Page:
Isaiah 53 has the same language of Jesus not picking a fight. Here’s verse 7: “He was oppressed and afflicted, yet he did not open his mouth; he was led like a lamb to the slaughter, and as a sheep before its shearers is silent, so he did not open his mouth.”

But the main thought in Isaiah 53 is why the servant suffers. It’s to save and rescue his people. Let me remind us of the centrepiece of that servant song: “Surely he took up our pain and bore our suffering, yet we considered him punished by God, stricken by him, and afflicted. But he was pierced for our transgressions, he was crushed for our iniquities; the punishment that brought us peace was on him, and by his wounds we are healed. We all, like sheep, have gone astray, each of us has turned to our own way; and the Lord has laid on him the iniquity of us all.”

The servant of the Lord will suffer and die. The servant of the Lord will take on himself the sins of all of God’s people. The servant of the Lord will be punished by God in our place, so that we might be rescued.

Yes, we see Jesus being rejected. Yes, we could take this as a sign of weakness, a reason not to follow him. It’s actually through this kind of rejection that he will one day save and rescue his people.

And in fact that thought is there in Isaiah 42 as well. Jesus is the one with God’s Spirit on him. God’s Spirit to make him the one who brings justice to the nations. God’s Spirit to make him the one who puts things right in the world.

Let me tell you the story of Arland Dean Williams. On 13th January 1982, a freezing winter morning., Air Florida Flight 90 took off from Washington National Airport. It failed to gain altitude, and crashed into 14th Street Bridge before plunging into the icy Potomac river below. 69 people on board died on impact or failed to get out. Only 6 made it into the icy water.

A helicopter arrived to rescue the passengers. Five times it let down a rope. Each time, Arland Williams took the rope, but then let go. Finally, it returned for a sixth time, but could not find the man. He’d been pulled under the river when the tail section sank.

Something only came out as the survivors told their stories. Each time, Arland had passed the rope to one of the other survivors. The reason he drowned was that he deliberately helped each of the other 5 survivors to safety. His suffering saved the lives of all 5 who escaped the aeroplane.

When they repaired the bridge that carries 14th Street over the river, they renamed it the “Arland D Williams Junior Memorial Bridge”.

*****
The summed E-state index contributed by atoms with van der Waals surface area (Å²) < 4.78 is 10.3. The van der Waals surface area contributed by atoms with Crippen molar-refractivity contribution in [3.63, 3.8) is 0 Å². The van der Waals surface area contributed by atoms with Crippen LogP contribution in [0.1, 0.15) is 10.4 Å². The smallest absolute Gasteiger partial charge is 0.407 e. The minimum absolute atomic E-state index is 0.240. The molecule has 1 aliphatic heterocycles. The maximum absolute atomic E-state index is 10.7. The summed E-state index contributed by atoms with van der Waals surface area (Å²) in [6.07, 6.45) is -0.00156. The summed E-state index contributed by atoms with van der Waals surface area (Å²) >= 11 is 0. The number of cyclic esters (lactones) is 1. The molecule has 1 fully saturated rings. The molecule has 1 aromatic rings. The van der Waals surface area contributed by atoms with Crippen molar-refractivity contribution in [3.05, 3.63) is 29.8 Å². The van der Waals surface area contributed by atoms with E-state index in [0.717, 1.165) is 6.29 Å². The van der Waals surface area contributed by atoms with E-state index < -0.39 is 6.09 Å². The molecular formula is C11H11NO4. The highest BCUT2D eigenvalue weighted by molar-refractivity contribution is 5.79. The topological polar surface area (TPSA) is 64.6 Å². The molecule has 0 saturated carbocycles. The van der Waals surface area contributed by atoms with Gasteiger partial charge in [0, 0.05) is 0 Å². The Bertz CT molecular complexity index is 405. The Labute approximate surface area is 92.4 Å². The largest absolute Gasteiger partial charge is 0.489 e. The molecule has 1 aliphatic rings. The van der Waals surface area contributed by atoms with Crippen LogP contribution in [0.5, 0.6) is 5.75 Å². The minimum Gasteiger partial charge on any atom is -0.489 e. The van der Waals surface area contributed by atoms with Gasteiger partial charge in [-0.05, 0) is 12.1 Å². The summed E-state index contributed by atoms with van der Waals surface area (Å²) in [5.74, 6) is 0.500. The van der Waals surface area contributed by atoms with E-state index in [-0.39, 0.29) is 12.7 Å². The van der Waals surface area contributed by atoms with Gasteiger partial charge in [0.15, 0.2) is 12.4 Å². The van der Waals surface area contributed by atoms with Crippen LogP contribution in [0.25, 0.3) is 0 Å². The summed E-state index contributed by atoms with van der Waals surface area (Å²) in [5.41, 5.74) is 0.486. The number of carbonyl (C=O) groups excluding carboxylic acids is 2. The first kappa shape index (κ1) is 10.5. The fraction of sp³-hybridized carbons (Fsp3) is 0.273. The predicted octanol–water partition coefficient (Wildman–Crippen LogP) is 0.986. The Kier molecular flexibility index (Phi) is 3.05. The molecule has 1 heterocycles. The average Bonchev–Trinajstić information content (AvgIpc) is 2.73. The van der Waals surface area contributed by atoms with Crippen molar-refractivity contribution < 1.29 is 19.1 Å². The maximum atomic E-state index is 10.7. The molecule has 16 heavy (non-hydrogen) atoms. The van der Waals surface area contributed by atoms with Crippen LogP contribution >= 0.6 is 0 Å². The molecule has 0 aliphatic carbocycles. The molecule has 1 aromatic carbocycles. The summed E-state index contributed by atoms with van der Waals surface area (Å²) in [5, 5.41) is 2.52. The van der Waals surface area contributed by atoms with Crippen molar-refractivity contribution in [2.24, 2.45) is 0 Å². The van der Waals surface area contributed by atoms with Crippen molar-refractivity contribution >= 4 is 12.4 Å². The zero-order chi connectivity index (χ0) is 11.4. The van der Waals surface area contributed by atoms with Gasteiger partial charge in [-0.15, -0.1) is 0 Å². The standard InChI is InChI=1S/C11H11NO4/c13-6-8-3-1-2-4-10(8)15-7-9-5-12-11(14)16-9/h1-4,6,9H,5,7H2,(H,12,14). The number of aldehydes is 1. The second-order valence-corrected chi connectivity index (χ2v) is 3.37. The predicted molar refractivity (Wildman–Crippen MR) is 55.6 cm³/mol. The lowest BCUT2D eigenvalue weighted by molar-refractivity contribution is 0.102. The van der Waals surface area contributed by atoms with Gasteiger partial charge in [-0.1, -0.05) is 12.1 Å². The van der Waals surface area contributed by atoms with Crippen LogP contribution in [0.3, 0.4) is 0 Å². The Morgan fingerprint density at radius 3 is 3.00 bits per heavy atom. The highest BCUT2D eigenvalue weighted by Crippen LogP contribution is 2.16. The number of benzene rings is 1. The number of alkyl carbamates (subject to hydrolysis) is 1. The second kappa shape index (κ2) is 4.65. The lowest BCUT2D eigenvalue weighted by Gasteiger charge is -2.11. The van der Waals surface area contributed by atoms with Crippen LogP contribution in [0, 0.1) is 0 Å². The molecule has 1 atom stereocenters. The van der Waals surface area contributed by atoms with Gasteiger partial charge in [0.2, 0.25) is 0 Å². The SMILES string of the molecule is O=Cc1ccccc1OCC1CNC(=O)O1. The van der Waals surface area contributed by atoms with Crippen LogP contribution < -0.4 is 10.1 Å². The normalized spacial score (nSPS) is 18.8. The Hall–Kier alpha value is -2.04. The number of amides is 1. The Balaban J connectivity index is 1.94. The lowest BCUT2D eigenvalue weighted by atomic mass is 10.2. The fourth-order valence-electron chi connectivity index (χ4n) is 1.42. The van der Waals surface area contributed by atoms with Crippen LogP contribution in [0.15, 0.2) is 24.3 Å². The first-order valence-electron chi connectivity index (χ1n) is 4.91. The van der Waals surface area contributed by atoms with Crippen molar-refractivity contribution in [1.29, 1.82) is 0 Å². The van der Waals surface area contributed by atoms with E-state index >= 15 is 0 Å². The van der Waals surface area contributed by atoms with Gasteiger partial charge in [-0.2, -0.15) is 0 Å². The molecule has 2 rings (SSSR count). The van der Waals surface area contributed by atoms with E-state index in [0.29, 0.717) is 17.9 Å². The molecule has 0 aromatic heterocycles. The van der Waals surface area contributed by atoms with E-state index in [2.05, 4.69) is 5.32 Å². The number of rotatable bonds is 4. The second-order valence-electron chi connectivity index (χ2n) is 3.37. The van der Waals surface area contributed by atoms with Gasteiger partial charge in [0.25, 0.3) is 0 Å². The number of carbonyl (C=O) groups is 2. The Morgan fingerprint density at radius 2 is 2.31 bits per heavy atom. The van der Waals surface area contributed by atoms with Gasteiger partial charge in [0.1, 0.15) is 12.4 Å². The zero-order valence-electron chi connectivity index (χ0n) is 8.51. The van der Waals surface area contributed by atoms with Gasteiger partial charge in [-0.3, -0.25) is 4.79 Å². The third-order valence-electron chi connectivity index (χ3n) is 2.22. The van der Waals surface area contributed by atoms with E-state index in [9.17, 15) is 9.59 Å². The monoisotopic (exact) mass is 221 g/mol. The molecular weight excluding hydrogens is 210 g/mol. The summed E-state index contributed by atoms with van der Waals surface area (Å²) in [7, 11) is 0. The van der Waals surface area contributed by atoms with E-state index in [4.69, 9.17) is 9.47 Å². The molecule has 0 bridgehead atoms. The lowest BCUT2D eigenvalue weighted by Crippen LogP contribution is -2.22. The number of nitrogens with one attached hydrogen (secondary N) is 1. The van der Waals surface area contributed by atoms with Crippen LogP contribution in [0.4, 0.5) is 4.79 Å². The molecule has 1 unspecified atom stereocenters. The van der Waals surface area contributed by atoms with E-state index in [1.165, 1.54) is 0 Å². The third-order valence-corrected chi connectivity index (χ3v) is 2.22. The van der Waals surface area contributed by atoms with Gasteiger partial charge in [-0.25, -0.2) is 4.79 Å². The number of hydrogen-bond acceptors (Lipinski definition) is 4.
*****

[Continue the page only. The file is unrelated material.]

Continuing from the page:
Jesus’ rejection is how he saves his people.

Jesus’ rejection must not be mistaken for weakness

And then third: Jesus’ rejection must not be mistaken for weakness. Jesus’ rejection must not be mistaken for weakness.

This is why politicians don’t like losing an argument or running out of words. They’re worried it makes them look like losers. Worried people will think they will lose in the long run. Worried people will think they are weak.

Matthew is saying: Jesus might be rejected now. But it will not be so forever.

Look back again at verse 20: “A bruised reed he will not break, and a smouldering wick he will not snuff out, till he has brought justice through to victory. In his name the nations will put their hope.”

When Matthew quotes Isaiah 42, he does not stop short. He goes right to the end of the servant song. He ends on a note of victory. He will come out on top. He will be the victor. In his quest for justice, he will succeed.

So look at Jesus. On earth, in these early stages of his ministry, he looks small and weak. We see him rejected. He has a small band of followers, and a fickle crowd that comes and goes.

But one day, he will return to this earth. It will not be in obscurity, as a baby. It won’t be in one corner of the Mediterranean. It will be a cosmic, global event. It will be an event that nobody will miss. He will come back in power and great glory.

That will be a day of crushing defeat for everyone who has persisted in rejecting the rule of the Lord Jesus. And it will be a day of tremendous celebration, vindication, victory, for everyone who has put their hope in him. By the time he comes back, whole nations will have put their hope in him. And when he returns, every good thing he came to bring about will be delivered in spades.

Wimbledon begins in a week’s time. One of the fun things about tennis is the scope for great reversals. And I have to say: The English excel at this. We never win at sport, without first making our supporters sweat for their support, convincing them we’re about to lose along the way. The Scots are little better, so if Andy Murray wins the final he’ll do it having gone two sets to love down first. At that point, half of us give up supporting him. Turn the TV off. And we don’t stick around to see the glorious 3-2 finish.

People do this with Jesus, too. They see him in Matthew 10 and 11. A reject. A loser. And they change channel. They don’t stick around to see the glorious finish.

Don’t mistake Jesus’ rejection for weakness. In this age, he gently gets alongside everyone who will come to him and follow him, however weak they are, however bruised they are. However unimpressive Jesus seems in the short term, in the age to come, he will bring victory.

Jesus’ rejection must not be mistaken for weakness.


Politicians don’t want to appear weak.

At times in his earthly ministry, Jesus appeared weak. Measure him by the standards we apply to others. Ask whether he is strong, impressive, witty and winning. He doesn’t fit. And that could put some people off him.

But don’t be fooled.

The way he was rejected was really all part of the plan for how he’d save the world.

One day, he’ll come back in power and great triumph. He’s worth following alright.

He’s gentle and humble in heart. Some come to him, take his yoke upon you, and you will find rest for your souls.

Website Section: 
Sermon Series: 
Additional Terms